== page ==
Being buried with Mishpacha

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    What’s the significance of being buried in the same cemetery as our loved ones or family?

    What happens if someone is unable to be buried near his or her spouse because of landscape burial technicalities, so he or she is buried alone somewhere else?

    Thank you 💓


    The advantage of family burial plots is for the convenience of those who visit the graves.

    We have a family cemetery in Queens for my Paternal mother’s line. When I go to visit, I can visit the graves of Parents, grandparents, great grand parents, aunts, uncles, great and great great aunts and uncles and assorted cousins.

    We pay much less to have the entire section taken care of by a landscaper each growing season that the cemetery would charge on a per grave basis.

    We were able to erect a massive family name headstone to which married last names are added, but all that is required for a new internment is a small footstone. This costs 1/4 of an upright stone per person.

    My maternal line is in 5 different cemeteries in the greater NY area. It takes two Sundays in Late August to make the ore RH visits. The deceased appear lonely, just one or two familiar names in huge cemeteries.

    I much prefer families to remain together.
    It also makes genealogical research easier.


    Mishpacha is too left wing for me. I’d prefer to be buried with Ami.


    Some Beis Hachaims have separate sections for kevarim of men and kevarim of women.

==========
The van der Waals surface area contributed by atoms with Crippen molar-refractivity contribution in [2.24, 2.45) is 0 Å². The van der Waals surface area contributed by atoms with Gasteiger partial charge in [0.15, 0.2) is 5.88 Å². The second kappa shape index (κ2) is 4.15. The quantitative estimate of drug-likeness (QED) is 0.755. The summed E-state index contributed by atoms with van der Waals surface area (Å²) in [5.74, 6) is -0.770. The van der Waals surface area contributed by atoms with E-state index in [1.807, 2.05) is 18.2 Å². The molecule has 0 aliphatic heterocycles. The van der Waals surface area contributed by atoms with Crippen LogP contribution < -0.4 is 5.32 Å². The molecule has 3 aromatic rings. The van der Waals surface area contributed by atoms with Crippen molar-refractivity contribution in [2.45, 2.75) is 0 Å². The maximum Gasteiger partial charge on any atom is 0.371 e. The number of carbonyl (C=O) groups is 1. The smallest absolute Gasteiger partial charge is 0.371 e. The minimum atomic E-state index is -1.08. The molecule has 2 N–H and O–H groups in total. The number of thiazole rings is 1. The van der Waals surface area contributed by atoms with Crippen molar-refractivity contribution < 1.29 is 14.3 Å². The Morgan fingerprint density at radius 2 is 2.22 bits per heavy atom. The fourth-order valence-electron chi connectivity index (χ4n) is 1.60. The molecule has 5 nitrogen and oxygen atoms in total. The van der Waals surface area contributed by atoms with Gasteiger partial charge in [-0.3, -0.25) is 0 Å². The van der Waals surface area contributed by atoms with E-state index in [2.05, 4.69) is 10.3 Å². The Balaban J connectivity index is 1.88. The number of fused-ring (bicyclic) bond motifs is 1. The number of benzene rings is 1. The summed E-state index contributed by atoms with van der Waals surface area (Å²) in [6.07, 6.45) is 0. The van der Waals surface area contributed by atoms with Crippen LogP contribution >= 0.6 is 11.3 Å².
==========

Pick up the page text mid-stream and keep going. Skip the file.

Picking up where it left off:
I don’t think Mishpacha contains shaimos, so it doesn’t need to be buried.

    Little Froggie

    Another morbid one…

    and the answer is that family members enjoy each other’s company down there. They play and talk…. it’s more fun with family…


    i prefer to be buried with “zman” at the zman of buriel.


    Thank you CTLAWYER, RSo, Joseph, yehudayona, and Jakob for your thoughtful messages, and even humor. ☺☺☺💓💓💓🌼🌼🌼


    It is always a pleasure to answer your serious inquiries. Death and burial is not a topic all are comfortable discussing.

    There is much information that can be gleaned when visiting a family cemetery. I always wondered why my father OBM never observed the Fast of the Firstborn Erev Pesach. Afterall, he was the oldest sibling in his family and a male. His parents were married in 1919. In searching the extremes of the family cemetery a few years ago, I came across a small marker which was inscribed ‘Baby Family name July 12, 1920’. It was along the far fence hidden among weeds and brush. I asked his last surviving aunt about this (she was 104 at the time) and she told me that my grandparents had had a child (who lived only a few hours) the year before my father was born. They never discussed this with my father. My grandfather told my father that he was not required to fast. Dad assumed his mother had had a miscarriage prior to dad’s birth.

    We have a family association that owns and runs the cemetery and keeps out genealogical records going back to 1823. Last year we went through the cemetery in Queens and the newer one in Suffolk County and made a list of names of those whose line had died out. When my eldest son’s youngest child was born he chose to name the boy for a first cousin of my grandmother who never had children and was not named for.


    @Little Froggie
    they play and talk together…it’s more fun with family

    For years, during Chol HaMoed Pesach, when the entire extended family is at the CTL compound we have a poker game, playing for raisins and almonds, not cash. It is called the XXXX(family name) Memorial Poker Game and is only open to direct descendants of the family patriarch who arrive in America in 1868.
    Many a spouse has complained over the years that they should be included, their adult children are allowed to play, but not them,
    The standard answer is that when you are buried in the family cemetery you’ll be able to play until Moshiach arrives.

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